Tips for Winter/Snow Photography

"The first fall of snow is not only an event, it is a magical event. You go to bed in one kind of a world and wake up in another quite different."

- JB Priestly

If you are a photographer or even a fan of photography and looking to start we all know that winter is its own challenge to capture. Let me share some of the best tips to maximize your experience... I actually love photography in the winter. The sunsets when it's a clear day or even partly cloudy make the most dramatic scenes set against snow, the contrast of nature against the white can be incredible... also if you are someone like me who attracts all bugs regardless of spray, you don't have to deal with them. Winter photography just takes a little bit of extra prep knowing your camera and also making sure you take care of yourself. Here are some tips:

1) Always shoot in RAW, with the different tones and reflections of the snow, the RAW format allows you to manipulate your settings and tell it what to do... it saves a tremendous headache in editing.... I learned that one a long time ago from experience.

2) Adjust the White Balance in your settings... you don't want a blue tone on your pics for the correct color balance or simply use your flash, it will help balance it out.

3) At all costs protect your camera, like me, 100% of the time if I am capturing the snow or rain, use a large Ziploc bag for a cheap hack or a rain cover that is offered online... put a whole in the Ziploc bag to slip the lens through when you need to capture. I also... since I live near the Great Salt Lake and love to photograph there in the winter, take an umbrella. I have a really large, easy to carry umbrella when walking in the windy snow or when it softly falls but is really wet.... I tend to point the umbrella towards the wind direction blocking it from my face and the camera... It helps me get the right shot sometimes when the elements are coming down.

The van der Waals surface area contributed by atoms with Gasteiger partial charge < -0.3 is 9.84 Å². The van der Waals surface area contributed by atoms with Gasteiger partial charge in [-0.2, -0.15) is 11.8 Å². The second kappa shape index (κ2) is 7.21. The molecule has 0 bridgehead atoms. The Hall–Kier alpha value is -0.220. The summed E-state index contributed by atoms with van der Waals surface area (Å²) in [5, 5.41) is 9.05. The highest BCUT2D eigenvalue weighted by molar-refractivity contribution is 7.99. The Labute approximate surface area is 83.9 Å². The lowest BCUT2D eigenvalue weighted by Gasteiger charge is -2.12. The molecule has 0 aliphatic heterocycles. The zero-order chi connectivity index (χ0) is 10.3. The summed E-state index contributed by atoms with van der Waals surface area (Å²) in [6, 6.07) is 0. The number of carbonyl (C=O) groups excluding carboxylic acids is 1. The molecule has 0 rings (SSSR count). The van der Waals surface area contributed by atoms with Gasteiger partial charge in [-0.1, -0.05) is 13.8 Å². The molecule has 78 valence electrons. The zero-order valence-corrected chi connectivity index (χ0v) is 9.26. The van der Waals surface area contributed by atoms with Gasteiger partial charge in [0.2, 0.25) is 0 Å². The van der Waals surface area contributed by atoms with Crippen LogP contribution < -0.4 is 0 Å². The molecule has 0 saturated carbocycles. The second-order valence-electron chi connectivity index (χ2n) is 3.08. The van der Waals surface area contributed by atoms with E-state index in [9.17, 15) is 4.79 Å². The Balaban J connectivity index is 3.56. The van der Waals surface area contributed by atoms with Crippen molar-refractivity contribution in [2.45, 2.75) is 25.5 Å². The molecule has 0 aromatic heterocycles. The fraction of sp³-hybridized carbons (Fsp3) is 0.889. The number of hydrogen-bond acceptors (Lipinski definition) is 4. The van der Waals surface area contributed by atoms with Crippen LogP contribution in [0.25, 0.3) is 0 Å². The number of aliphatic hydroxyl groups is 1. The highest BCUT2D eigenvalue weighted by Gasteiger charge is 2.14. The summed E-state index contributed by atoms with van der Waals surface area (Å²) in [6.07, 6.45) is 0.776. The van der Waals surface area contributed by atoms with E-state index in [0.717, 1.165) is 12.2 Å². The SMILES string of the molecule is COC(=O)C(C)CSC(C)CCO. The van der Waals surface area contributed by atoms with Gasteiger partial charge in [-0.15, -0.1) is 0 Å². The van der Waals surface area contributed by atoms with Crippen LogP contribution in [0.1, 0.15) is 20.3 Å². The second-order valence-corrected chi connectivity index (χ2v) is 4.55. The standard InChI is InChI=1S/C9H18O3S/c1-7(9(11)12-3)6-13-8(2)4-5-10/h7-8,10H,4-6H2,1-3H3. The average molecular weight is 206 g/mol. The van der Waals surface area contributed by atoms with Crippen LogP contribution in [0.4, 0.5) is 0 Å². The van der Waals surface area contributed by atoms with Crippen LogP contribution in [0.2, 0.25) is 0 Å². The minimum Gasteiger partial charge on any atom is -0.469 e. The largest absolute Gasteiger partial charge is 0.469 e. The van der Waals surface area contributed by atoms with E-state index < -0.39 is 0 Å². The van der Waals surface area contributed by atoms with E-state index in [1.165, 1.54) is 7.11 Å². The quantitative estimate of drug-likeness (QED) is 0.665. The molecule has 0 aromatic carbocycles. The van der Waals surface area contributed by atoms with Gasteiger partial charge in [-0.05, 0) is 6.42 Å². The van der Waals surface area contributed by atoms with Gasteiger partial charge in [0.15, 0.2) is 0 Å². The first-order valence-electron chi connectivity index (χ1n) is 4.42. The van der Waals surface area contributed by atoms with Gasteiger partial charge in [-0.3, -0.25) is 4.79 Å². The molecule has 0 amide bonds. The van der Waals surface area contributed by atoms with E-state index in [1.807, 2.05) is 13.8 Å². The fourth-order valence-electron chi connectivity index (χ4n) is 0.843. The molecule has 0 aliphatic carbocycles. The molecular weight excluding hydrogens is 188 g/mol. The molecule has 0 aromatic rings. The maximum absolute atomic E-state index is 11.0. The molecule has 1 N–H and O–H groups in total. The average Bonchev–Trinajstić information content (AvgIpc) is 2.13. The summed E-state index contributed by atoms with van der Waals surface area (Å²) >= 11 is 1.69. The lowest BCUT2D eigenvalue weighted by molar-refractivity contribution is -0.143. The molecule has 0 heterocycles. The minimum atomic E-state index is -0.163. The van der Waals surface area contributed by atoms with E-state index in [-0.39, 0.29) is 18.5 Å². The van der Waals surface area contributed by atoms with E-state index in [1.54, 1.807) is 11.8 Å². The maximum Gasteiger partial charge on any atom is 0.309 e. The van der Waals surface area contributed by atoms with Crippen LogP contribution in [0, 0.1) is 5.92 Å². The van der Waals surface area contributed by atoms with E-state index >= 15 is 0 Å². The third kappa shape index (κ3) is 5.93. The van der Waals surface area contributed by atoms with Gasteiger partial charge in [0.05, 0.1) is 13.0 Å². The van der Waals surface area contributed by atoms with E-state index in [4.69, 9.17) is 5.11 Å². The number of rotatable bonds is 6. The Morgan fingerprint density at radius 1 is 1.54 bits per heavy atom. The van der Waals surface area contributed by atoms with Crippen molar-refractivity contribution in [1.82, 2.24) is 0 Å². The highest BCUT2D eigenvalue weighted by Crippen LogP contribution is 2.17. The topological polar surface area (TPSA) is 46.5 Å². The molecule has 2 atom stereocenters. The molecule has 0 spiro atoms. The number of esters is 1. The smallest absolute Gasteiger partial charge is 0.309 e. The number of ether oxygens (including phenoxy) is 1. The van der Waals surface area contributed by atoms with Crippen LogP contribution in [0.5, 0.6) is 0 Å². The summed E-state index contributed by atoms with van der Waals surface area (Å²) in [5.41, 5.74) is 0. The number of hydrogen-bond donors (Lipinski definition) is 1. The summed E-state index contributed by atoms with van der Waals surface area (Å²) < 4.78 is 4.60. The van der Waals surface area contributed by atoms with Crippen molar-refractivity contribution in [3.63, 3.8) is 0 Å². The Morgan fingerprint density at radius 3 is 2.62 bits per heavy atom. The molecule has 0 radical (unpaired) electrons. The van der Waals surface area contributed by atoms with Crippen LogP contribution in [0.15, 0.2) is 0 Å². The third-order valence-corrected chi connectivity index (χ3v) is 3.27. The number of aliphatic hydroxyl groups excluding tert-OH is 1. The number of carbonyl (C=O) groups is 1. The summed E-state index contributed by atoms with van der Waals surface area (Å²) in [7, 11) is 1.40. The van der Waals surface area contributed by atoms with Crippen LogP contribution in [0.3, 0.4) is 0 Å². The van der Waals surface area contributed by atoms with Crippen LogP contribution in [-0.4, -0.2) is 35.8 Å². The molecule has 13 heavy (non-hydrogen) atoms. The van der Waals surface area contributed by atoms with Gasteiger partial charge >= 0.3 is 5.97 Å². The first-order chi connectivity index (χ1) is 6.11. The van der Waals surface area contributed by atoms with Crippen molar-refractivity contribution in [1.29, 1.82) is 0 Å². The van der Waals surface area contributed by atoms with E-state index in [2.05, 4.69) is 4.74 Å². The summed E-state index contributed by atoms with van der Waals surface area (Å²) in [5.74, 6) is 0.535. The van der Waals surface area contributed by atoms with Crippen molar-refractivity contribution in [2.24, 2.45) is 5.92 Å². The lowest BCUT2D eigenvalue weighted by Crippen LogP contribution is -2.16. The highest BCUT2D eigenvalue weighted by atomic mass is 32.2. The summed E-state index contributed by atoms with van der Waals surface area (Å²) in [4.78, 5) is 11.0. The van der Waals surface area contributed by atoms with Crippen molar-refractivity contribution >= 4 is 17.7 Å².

4) We all know from experience that if we take a camera out when it is too hot and humid or too cold that it fogs up.... and that is no bueno. Take your camera out with you ahead of time, allowing for 15 - 25 minutes of time in the hot or cold settings with you. The temperature of the lens and camera will adjust with you and won't be an issue.

Also, although this may sound like common sense but just a reminder, don't leave your camera in the car during really hot or cold weather, long exposure to extreme temps starts can cause damage to your equipment... A camera is exactly like a car... it requires upkeep, love and overall maintenance. If you love it and keep it clean, it will love you with amazing images...

5) Last of all take care of yourself... It sounds simple, but planning and knowing where you are going, letting someone know when you go somewhere remote, well, it keeps you safe. I also always like to carry a winter kit in my car... with extra clothes, a blanket, extra shoes, socks, water, some snacks... anything that could happen. Even having some extra grocery bags in the car helps... you never know when you need them, especially if you are treking in the snow taking photos where no one has gone. I carry a charged external battery charger for my cell phone as well, the cold is not friendly to phones.

“We are making photographs to understand what our lives mean to us.” - Ralph Hattersley

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